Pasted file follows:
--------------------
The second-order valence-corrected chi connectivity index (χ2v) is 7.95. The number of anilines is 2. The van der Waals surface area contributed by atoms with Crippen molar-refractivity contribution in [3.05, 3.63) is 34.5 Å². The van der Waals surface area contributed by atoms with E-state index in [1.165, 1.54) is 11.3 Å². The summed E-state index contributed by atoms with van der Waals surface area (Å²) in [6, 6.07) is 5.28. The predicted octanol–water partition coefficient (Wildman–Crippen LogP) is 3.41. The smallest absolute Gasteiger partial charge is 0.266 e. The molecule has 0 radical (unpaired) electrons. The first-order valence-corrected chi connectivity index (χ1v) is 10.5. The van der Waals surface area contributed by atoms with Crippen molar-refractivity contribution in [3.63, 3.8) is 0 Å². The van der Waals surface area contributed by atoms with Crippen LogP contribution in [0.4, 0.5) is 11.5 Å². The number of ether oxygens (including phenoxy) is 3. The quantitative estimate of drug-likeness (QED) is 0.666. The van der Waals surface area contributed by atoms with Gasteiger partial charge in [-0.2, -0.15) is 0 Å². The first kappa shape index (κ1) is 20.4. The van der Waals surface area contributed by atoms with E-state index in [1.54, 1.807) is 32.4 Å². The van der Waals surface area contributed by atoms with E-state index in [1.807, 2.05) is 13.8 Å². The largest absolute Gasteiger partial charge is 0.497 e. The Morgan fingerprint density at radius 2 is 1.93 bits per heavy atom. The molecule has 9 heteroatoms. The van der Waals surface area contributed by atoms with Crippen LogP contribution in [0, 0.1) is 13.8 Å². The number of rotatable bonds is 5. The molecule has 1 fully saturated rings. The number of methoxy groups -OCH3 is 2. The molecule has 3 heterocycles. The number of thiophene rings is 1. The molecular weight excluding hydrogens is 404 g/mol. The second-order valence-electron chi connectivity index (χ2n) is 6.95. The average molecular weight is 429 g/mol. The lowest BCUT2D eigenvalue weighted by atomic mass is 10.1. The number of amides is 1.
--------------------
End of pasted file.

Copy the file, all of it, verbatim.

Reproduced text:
The second-order valence-corrected chi connectivity index (χ2v) is 7.95. The number of anilines is 2. The van der Waals surface area contributed by atoms with Crippen molar-refractivity contribution in [3.05, 3.63) is 34.5 Å². The van der Waals surface area contributed by atoms with E-state index in [1.165, 1.54) is 11.3 Å². The summed E-state index contributed by atoms with van der Waals surface area (Å²) in [6, 6.07) is 5.28. The predicted octanol–water partition coefficient (Wildman–Crippen LogP) is 3.41. The smallest absolute Gasteiger partial charge is 0.266 e. The molecule has 0 radical (unpaired) electrons. The first-order valence-corrected chi connectivity index (χ1v) is 10.5. The van der Waals surface area contributed by atoms with Crippen molar-refractivity contribution in [3.63, 3.8) is 0 Å². The van der Waals surface area contributed by atoms with Crippen LogP contribution in [0.4, 0.5) is 11.5 Å². The number of ether oxygens (including phenoxy) is 3. The quantitative estimate of drug-likeness (QED) is 0.666. The van der Waals surface area contributed by atoms with Gasteiger partial charge in [-0.2, -0.15) is 0 Å². The first kappa shape index (κ1) is 20.4. The van der Waals surface area contributed by atoms with E-state index in [1.54, 1.807) is 32.4 Å². The van der Waals surface area contributed by atoms with E-state index in [1.807, 2.05) is 13.8 Å². The largest absolute Gasteiger partial charge is 0.497 e. The Morgan fingerprint density at radius 2 is 1.93 bits per heavy atom. The molecule has 9 heteroatoms. The van der Waals surface area contributed by atoms with Crippen LogP contribution in [0, 0.1) is 13.8 Å². The number of rotatable bonds is 5. The molecule has 1 fully saturated rings. The number of methoxy groups -OCH3 is 2. The molecule has 3 heterocycles. The number of thiophene rings is 1. The molecular weight excluding hydrogens is 404 g/mol. The second-order valence-electron chi connectivity index (χ2n) is 6.95. The average molecular weight is 429 g/mol. The lowest BCUT2D eigenvalue weighted by atomic mass is 10.1. The number of amides is 1.